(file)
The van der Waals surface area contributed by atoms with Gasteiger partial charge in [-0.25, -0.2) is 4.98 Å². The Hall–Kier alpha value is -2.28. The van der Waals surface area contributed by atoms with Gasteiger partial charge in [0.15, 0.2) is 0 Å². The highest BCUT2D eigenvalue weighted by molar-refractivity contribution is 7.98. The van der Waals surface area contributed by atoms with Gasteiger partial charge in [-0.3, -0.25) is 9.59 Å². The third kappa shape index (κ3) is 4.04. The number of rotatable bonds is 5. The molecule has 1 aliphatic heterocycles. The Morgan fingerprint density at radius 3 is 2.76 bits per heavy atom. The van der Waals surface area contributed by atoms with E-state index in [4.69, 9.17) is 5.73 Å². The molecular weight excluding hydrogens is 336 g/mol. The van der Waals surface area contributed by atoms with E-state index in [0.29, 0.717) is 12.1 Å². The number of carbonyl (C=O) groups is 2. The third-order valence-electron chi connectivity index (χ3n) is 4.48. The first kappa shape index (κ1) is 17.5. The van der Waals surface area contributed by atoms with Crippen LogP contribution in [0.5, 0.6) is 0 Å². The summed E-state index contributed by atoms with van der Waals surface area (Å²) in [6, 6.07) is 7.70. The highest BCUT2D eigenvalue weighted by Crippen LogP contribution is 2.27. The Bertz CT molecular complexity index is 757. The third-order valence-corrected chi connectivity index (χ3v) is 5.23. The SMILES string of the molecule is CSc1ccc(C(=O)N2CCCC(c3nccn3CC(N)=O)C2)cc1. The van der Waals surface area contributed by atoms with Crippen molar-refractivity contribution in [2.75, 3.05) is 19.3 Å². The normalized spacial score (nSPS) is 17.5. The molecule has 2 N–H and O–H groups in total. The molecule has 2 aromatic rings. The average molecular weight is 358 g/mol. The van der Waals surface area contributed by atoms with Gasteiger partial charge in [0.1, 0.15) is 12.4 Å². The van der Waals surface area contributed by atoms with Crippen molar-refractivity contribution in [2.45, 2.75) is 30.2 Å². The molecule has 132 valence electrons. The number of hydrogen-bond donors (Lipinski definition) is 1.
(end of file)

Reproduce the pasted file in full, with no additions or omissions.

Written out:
The van der Waals surface area contributed by atoms with Gasteiger partial charge in [-0.25, -0.2) is 4.98 Å². The Hall–Kier alpha value is -2.28. The van der Waals surface area contributed by atoms with Gasteiger partial charge in [0.15, 0.2) is 0 Å². The highest BCUT2D eigenvalue weighted by molar-refractivity contribution is 7.98. The van der Waals surface area contributed by atoms with Gasteiger partial charge in [-0.3, -0.25) is 9.59 Å². The third kappa shape index (κ3) is 4.04. The number of rotatable bonds is 5. The molecule has 1 aliphatic heterocycles. The Morgan fingerprint density at radius 3 is 2.76 bits per heavy atom. The van der Waals surface area contributed by atoms with E-state index in [4.69, 9.17) is 5.73 Å². The molecular weight excluding hydrogens is 336 g/mol. The van der Waals surface area contributed by atoms with E-state index in [0.29, 0.717) is 12.1 Å². The number of carbonyl (C=O) groups is 2. The third-order valence-electron chi connectivity index (χ3n) is 4.48. The first kappa shape index (κ1) is 17.5. The van der Waals surface area contributed by atoms with Crippen LogP contribution in [0.5, 0.6) is 0 Å². The summed E-state index contributed by atoms with van der Waals surface area (Å²) in [6, 6.07) is 7.70. The highest BCUT2D eigenvalue weighted by Crippen LogP contribution is 2.27. The Bertz CT molecular complexity index is 757. The third-order valence-corrected chi connectivity index (χ3v) is 5.23. The SMILES string of the molecule is CSc1ccc(C(=O)N2CCCC(c3nccn3CC(N)=O)C2)cc1. The van der Waals surface area contributed by atoms with Crippen molar-refractivity contribution in [2.75, 3.05) is 19.3 Å². The normalized spacial score (nSPS) is 17.5. The molecule has 2 N–H and O–H groups in total. The molecule has 2 aromatic rings. The average molecular weight is 358 g/mol. The van der Waals surface area contributed by atoms with Gasteiger partial charge in [0.1, 0.15) is 12.4 Å². The van der Waals surface area contributed by atoms with Crippen molar-refractivity contribution in [2.45, 2.75) is 30.2 Å². The molecule has 132 valence electrons. The number of hydrogen-bond donors (Lipinski definition) is 1.